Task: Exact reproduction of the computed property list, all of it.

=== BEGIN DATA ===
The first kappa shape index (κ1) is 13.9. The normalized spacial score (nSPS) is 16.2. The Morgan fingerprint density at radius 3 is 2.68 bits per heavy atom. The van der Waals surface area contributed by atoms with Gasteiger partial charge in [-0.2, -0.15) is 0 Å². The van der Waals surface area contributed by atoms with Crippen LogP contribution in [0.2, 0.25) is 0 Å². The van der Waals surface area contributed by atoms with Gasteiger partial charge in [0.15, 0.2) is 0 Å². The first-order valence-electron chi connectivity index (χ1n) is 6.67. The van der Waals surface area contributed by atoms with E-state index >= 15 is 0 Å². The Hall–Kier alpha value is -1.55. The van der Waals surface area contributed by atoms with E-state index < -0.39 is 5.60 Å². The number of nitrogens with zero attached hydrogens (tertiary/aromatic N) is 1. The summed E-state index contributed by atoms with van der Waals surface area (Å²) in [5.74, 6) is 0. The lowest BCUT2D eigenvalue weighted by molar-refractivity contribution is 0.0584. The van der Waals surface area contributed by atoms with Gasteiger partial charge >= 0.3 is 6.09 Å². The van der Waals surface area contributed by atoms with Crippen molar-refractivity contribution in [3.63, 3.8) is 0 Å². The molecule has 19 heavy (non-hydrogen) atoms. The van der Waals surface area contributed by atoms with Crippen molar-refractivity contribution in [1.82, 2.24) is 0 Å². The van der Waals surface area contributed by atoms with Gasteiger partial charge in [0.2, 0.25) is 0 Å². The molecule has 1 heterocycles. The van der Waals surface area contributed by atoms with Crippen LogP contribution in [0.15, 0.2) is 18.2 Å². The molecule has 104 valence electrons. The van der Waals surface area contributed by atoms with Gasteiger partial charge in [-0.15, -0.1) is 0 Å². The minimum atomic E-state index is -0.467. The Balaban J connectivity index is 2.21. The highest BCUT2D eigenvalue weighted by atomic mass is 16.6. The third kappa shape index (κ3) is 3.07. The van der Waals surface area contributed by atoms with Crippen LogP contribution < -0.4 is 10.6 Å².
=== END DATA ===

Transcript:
The first kappa shape index (κ1) is 13.9. The normalized spacial score (nSPS) is 16.2. The Morgan fingerprint density at radius 3 is 2.68 bits per heavy atom. The van der Waals surface area contributed by atoms with Gasteiger partial charge in [-0.2, -0.15) is 0 Å². The van der Waals surface area contributed by atoms with Crippen LogP contribution in [0.2, 0.25) is 0 Å². The van der Waals surface area contributed by atoms with Gasteiger partial charge in [0.15, 0.2) is 0 Å². The first-order valence-electron chi connectivity index (χ1n) is 6.67. The van der Waals surface area contributed by atoms with E-state index >= 15 is 0 Å². The Hall–Kier alpha value is -1.55. The van der Waals surface area contributed by atoms with E-state index < -0.39 is 5.60 Å². The number of nitrogens with zero attached hydrogens (tertiary/aromatic N) is 1. The summed E-state index contributed by atoms with van der Waals surface area (Å²) in [5.74, 6) is 0. The lowest BCUT2D eigenvalue weighted by molar-refractivity contribution is 0.0584. The van der Waals surface area contributed by atoms with Gasteiger partial charge >= 0.3 is 6.09 Å². The van der Waals surface area contributed by atoms with Crippen molar-refractivity contribution in [3.63, 3.8) is 0 Å². The molecule has 19 heavy (non-hydrogen) atoms. The van der Waals surface area contributed by atoms with Crippen molar-refractivity contribution in [1.82, 2.24) is 0 Å². The van der Waals surface area contributed by atoms with Gasteiger partial charge in [0.2, 0.25) is 0 Å². The molecule has 1 heterocycles. The van der Waals surface area contributed by atoms with Crippen LogP contribution in [0.15, 0.2) is 18.2 Å². The molecule has 104 valence electrons. The van der Waals surface area contributed by atoms with Gasteiger partial charge in [-0.15, -0.1) is 0 Å². The minimum atomic E-state index is -0.467. The Balaban J connectivity index is 2.21. The highest BCUT2D eigenvalue weighted by atomic mass is 16.6. The third kappa shape index (κ3) is 3.07. The van der Waals surface area contributed by atoms with Crippen LogP contribution < -0.4 is 10.6 Å².